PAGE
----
All Things Blended: a short storyPosted: April 15, 2014
I wrote a story based on the prompt word blue.
All Things Blended
by Heidi C. Vlach
The apprentice lost track of how many months passed, as she travelled under the shifting sky on her two dusty feet. Gradually, she gathered all the components.
In the secret depths of mountains she found lapis lazuli, a vivid-hued thing like a jungle bird. On the salt-sprayed coast she found a sea snail, plain and viscous but its chroma was hidden inside. In markets and bazaars, she bargained for treasures: azure crystals; a velvet pouch of cobalt powder; a lovely turquoise gem polished to a pearlescent shine; desiccated leaves of indigo. When her coin ran out, she walked herself through green-flourishing places, for woad, and cornflower, and periwinkle.
She had all that the earth could give her. With feet sore and blistered, and her face weathered like wood, the apprentice returned to the workshop. The dust-cloaked space was hers now, its original master long since departed. There was no alchemist here — not yet, not until this apprentice claimed her true colour.
Over and over, she read the spellbook, with her knuckles brightly sore from gripping the pestle. The instructions were distinct for each shade and each preparation; she left fingerprints, cobalt smudges glaring against the yellowed pages.
She crafted a nerve-wracking array of fine pigments, all heaped onto tin plates. The apprentice waited some hours, tried to summon her soothing choice of colour in her heart, and finally she could stand it no longer and she spilled of her powders all onto a hammered gold platter beneath the sky. Carefully, with a knife’s edge, she arranged the powders into a ring. All her tints fanned together now, blending.
She bent close over the pigments, her dun robes a shield against the breeze. She read the spellbook with purpose now, running its words through her mind’s voice like sand through her fingers.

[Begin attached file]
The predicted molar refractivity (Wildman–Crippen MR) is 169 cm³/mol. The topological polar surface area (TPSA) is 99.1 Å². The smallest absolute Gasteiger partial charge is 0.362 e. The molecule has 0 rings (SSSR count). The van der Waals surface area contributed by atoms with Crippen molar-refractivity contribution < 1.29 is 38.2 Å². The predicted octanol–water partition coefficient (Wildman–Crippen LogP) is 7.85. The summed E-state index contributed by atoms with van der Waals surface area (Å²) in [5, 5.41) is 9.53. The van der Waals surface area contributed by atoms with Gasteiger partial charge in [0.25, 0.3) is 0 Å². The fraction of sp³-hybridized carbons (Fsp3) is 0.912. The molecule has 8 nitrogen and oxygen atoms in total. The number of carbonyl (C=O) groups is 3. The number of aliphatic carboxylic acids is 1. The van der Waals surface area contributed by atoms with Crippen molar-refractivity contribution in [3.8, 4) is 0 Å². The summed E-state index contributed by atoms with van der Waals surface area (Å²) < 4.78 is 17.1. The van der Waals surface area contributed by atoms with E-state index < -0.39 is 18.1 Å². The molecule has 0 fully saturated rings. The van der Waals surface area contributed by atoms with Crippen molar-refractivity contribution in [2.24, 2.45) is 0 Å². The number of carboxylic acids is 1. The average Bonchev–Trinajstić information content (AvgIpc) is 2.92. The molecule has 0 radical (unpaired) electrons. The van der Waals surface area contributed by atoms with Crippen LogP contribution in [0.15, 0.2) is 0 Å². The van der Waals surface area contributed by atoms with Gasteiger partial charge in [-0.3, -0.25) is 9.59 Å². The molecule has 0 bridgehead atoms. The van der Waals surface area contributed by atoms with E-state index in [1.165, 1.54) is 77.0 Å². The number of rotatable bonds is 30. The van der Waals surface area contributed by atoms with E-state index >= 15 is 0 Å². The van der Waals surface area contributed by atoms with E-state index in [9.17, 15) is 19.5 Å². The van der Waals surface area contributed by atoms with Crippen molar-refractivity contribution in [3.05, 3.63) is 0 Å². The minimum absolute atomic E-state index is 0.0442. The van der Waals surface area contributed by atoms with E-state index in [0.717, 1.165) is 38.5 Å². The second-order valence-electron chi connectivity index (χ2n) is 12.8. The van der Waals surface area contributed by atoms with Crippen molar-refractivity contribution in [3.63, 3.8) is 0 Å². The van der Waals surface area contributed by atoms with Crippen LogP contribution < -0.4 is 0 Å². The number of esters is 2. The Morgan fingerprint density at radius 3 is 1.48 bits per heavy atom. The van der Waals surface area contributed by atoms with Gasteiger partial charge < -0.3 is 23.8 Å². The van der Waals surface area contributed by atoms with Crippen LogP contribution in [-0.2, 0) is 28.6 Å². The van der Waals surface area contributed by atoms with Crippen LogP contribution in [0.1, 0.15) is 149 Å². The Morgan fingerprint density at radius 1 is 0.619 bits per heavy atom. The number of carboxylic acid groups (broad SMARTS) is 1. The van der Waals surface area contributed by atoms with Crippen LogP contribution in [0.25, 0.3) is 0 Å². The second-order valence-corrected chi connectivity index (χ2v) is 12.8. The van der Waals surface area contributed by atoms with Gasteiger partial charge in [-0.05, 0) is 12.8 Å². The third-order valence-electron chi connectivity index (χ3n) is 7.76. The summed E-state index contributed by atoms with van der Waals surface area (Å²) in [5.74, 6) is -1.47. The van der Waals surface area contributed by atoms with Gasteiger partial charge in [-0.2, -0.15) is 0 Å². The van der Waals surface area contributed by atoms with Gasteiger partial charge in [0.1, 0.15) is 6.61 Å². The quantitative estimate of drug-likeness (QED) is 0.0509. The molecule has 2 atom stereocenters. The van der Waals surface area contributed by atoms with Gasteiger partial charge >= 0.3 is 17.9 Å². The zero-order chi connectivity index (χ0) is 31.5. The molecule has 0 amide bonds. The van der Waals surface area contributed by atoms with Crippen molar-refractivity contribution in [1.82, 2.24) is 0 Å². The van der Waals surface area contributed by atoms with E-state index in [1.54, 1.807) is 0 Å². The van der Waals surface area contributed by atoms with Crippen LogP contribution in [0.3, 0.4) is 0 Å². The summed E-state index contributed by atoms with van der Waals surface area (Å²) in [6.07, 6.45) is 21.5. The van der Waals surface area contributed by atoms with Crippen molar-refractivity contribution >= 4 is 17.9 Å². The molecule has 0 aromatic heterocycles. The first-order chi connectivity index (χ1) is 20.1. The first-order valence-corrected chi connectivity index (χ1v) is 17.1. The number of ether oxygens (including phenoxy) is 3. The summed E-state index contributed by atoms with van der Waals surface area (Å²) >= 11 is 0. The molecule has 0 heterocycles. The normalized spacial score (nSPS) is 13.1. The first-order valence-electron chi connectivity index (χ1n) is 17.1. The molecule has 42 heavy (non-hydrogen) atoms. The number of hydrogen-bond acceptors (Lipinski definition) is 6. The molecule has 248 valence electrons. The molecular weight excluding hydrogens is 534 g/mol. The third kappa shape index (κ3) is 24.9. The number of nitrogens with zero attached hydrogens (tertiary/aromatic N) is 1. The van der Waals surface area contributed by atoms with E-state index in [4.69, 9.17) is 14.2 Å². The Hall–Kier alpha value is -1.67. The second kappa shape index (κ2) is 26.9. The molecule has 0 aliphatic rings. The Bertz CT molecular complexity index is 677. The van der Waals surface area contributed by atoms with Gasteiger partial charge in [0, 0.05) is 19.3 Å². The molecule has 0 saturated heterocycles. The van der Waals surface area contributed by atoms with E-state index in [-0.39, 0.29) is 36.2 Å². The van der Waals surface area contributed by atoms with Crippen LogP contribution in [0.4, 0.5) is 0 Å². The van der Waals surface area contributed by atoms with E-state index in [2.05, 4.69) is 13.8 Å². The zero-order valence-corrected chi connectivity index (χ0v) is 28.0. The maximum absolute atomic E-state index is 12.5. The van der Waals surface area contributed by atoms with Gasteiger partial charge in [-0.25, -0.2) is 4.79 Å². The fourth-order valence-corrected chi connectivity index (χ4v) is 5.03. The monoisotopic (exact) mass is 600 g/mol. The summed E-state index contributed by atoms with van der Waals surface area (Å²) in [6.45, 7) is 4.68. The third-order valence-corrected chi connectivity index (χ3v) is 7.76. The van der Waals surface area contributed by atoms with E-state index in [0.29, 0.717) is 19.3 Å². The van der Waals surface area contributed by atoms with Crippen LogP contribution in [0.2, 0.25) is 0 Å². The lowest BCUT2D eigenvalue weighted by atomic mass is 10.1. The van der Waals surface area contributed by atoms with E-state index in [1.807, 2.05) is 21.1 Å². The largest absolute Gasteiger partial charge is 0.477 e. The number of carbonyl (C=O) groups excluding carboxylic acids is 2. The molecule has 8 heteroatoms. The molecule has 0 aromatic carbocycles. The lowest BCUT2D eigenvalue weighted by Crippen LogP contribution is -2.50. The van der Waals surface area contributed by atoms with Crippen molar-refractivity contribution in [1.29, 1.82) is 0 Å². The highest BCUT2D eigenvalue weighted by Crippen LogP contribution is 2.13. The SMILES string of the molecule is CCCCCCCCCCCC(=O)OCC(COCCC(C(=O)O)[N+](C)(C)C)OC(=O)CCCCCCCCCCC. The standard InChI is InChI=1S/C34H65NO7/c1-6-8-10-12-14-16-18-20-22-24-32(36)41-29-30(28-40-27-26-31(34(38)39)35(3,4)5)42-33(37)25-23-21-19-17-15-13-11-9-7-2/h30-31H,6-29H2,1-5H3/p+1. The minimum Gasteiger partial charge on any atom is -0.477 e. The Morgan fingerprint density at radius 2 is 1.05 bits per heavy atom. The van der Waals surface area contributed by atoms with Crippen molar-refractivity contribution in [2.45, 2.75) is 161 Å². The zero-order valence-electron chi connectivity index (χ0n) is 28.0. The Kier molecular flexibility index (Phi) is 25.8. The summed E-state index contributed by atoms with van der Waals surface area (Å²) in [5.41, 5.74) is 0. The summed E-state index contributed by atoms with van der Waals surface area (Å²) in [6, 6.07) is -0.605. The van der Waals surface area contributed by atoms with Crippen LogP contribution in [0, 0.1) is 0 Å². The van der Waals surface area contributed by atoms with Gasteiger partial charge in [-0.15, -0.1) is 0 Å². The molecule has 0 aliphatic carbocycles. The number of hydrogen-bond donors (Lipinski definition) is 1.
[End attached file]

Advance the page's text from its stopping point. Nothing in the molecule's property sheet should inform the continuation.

Combine with the hue of the sky, the claiming spell said.
Her heartbeat welled up underneath her. She had hoped the journeying would grant her wisdom, hoped that she would be a lightning rod to revelation but she was no master just yet.
Patience was key. A cool presence like her chosen colour. She closed her eyes and sat there breathing, aware of her mundane body’s outer husk. The apprentice was a fleshy thing rent in common earth’s colours but she was blue inside, she knew she was. She returned to the passage at the end of the spell, the one lodged in her mind like an eloquent fishhook:
When blended, the ingredients will produce the very colour of a productive life: equal parts calmness, confidence and clarity. Know the colour blue and you shall be as the sky, the sea, the ice never melting.
Really, she thought, a clear and oceanic life was all an alchemist could want. Breeze fingered the apprentice’s robes and she was calm regardless. She had her ingredients gathered; she could persevere a little longer.
Combine with the hue of the sky, the book said.
She turned her face upward, poised over her azure and turquoise and ultramarine. The apprentice spent a little more of her time as the daylight waned and waxed, as the winds turned and the sky showed her more of herself.
She would know the right shade when she saw it.